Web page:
Decision-making in dynamic, continuously evolving environments: quantifying the flexibility of human choice
Maria Ruesseler, Lilian Weber, Tom Marshall, Jill O'Reilly, Laurence Hunt, University of Oxford, United Kingdom
Contributed Talks 2 Lecture
Grand Ballroom A-C
Fri, 26 Aug, 17:10 - 17:30 Pacific Time (UTC -7)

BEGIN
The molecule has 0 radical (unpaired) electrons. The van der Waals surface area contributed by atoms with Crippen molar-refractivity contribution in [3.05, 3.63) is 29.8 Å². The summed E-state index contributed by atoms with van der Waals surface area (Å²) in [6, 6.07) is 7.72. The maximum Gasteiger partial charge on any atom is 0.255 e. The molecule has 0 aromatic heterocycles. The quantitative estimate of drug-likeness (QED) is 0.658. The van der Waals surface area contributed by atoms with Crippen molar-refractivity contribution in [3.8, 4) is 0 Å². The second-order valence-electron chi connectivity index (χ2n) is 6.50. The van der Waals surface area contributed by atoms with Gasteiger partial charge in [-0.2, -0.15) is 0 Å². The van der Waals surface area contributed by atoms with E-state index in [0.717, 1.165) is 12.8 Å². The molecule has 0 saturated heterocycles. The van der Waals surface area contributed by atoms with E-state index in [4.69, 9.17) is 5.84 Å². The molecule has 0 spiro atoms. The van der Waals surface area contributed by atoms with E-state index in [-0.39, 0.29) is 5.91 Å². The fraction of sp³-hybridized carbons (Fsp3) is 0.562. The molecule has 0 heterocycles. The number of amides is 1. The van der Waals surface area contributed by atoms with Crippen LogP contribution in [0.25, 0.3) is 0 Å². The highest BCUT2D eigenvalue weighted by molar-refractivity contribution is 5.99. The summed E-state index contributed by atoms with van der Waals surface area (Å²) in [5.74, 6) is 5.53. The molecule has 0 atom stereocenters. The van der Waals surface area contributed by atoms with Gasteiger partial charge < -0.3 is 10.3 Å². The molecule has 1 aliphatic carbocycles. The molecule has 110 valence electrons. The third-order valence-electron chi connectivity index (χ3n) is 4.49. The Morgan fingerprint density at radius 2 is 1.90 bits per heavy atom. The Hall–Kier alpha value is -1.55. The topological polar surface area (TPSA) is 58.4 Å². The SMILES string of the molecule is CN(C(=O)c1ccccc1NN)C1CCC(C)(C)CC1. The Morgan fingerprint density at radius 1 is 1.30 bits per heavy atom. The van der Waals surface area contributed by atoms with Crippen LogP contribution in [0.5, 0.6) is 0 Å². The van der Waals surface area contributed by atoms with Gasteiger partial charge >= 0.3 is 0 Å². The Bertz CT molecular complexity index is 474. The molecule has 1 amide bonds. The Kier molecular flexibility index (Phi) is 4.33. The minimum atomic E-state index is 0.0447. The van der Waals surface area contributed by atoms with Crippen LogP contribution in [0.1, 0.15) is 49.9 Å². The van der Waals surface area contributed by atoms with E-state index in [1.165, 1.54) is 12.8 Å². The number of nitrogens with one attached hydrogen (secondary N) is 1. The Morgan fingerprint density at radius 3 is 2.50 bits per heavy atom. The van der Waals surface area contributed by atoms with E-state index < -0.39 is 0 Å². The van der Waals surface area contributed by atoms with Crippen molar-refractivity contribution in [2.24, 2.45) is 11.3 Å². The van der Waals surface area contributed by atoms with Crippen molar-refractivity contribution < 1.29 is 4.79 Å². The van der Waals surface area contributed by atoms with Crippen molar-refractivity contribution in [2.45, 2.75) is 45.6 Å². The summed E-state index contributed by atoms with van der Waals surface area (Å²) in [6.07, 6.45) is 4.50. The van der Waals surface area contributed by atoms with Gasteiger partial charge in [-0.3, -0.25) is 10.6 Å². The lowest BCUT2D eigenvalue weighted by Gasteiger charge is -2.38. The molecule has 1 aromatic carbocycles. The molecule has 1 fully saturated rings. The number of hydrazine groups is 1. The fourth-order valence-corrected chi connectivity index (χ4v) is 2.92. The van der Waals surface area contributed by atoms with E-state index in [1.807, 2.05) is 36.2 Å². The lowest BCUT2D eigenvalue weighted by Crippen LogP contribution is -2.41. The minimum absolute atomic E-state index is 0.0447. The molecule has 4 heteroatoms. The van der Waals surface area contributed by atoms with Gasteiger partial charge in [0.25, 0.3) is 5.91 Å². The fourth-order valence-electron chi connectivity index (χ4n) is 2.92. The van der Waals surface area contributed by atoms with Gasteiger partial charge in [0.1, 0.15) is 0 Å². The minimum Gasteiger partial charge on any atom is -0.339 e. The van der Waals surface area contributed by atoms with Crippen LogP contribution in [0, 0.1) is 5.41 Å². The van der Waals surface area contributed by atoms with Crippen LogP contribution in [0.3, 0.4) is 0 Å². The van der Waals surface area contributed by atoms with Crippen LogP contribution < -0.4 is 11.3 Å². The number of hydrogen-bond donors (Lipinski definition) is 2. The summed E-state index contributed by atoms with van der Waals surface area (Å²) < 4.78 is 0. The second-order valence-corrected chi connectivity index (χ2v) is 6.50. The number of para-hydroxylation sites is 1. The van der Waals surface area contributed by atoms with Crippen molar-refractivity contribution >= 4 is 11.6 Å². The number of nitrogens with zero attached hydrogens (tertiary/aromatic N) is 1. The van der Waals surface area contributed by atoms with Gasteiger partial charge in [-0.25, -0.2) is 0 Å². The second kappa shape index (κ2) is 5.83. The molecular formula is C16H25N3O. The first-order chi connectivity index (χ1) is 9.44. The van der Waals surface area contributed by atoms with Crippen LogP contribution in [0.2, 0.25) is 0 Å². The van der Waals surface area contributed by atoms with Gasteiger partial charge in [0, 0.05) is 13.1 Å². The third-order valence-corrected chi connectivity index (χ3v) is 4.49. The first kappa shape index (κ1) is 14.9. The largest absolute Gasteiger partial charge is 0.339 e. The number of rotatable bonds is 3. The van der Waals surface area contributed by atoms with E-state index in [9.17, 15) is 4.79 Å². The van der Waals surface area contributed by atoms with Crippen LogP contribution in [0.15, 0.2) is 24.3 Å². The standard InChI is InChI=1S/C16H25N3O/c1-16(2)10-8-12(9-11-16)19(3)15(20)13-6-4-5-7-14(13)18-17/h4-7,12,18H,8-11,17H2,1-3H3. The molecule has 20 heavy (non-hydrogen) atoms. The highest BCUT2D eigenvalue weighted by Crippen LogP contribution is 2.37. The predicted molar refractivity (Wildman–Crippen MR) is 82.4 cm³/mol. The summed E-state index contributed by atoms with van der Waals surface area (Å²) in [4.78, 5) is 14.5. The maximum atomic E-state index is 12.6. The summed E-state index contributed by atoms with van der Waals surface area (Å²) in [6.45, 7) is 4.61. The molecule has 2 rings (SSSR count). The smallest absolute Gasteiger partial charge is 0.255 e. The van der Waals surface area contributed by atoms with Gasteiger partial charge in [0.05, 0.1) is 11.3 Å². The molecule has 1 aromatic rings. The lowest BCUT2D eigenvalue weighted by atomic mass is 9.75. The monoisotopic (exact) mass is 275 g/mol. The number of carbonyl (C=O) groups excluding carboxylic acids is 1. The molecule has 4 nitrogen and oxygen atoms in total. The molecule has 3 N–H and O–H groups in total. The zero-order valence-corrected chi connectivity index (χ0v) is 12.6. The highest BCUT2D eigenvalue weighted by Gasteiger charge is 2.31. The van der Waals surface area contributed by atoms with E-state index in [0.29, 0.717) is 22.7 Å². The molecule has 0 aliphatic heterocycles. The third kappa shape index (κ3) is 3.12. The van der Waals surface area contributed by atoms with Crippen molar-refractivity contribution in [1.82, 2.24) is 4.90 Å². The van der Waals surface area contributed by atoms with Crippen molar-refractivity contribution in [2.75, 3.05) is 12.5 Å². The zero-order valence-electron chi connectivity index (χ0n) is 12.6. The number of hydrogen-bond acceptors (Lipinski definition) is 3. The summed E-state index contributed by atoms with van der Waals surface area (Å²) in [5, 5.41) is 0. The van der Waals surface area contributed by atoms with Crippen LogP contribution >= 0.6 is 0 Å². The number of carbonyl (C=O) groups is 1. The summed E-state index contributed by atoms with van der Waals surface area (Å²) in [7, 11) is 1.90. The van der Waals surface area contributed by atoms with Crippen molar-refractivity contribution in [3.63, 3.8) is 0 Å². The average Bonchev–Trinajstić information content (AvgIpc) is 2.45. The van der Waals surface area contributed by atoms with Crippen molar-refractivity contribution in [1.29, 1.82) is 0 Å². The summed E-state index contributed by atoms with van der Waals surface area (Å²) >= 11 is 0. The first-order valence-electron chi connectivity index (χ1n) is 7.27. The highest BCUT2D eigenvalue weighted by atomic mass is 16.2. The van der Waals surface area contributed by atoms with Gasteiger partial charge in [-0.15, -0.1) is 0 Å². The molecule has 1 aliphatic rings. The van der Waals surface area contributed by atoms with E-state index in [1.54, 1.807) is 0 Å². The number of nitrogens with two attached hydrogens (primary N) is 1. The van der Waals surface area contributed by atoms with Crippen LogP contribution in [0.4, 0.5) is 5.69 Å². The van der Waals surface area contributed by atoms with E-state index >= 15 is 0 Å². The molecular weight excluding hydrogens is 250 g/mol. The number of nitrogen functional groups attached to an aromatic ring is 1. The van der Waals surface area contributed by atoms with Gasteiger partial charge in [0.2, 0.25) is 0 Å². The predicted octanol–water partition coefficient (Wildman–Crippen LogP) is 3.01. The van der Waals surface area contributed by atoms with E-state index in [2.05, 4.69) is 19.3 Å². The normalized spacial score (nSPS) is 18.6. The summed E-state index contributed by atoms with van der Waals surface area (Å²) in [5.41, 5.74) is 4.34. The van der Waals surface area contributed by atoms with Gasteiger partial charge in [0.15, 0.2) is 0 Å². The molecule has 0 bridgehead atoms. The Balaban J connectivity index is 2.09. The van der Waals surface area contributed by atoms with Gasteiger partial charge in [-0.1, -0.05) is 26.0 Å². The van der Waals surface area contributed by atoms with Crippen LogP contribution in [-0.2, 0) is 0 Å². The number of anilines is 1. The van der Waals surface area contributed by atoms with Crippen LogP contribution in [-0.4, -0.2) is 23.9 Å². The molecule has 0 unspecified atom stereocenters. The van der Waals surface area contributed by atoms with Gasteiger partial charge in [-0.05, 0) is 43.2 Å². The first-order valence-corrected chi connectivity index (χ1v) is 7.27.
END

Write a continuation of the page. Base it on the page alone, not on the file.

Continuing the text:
During perceptual decision-making tasks, centroparietal EEG potentials report an evidence accumulation-to- bound process that is timelocked to trial onset. However, decisions in real-world environments are rarely confined to discrete trials; they instead unfold continuously, with accumulation of time-varying evidence being recency- weighted towards its immediate past. Confronted with time-varying stimuli, humans can appropriately adapt their weighting of recent evidence according to the statistics of the environment. The neural mechanisms supporting this adaptation currently remain unclear. Here, we show that humans’ ability to adapt evidence weighting to different sensory environments is reflected in changes in centroparietal EEG potentials. We use a novel continuous task design to show that the Centroparietal Positivity (CPP) becomes more sensitive to fluctuations in sensory evidence when large shifts in evidence are less frequent, and is primarily sensitive to fluctuations in decision-relevant (not decision-irrelevant) sensory input. A complementary triphasic component over parietal cortex encodes the sum of recently accumulated sensory evidence. Its magnitude covaries with the duration over which different individuals integrate sensory evidence. These adaptations to different environments are consistent with predictions from a computational model of leaky evidence integration (Ohnstein-Uhlenbeck processs). Our findings reveal how adaptations in centroparietal responses reflect flexibility in evidence accumulation to the statistics of dynamic sensory environments.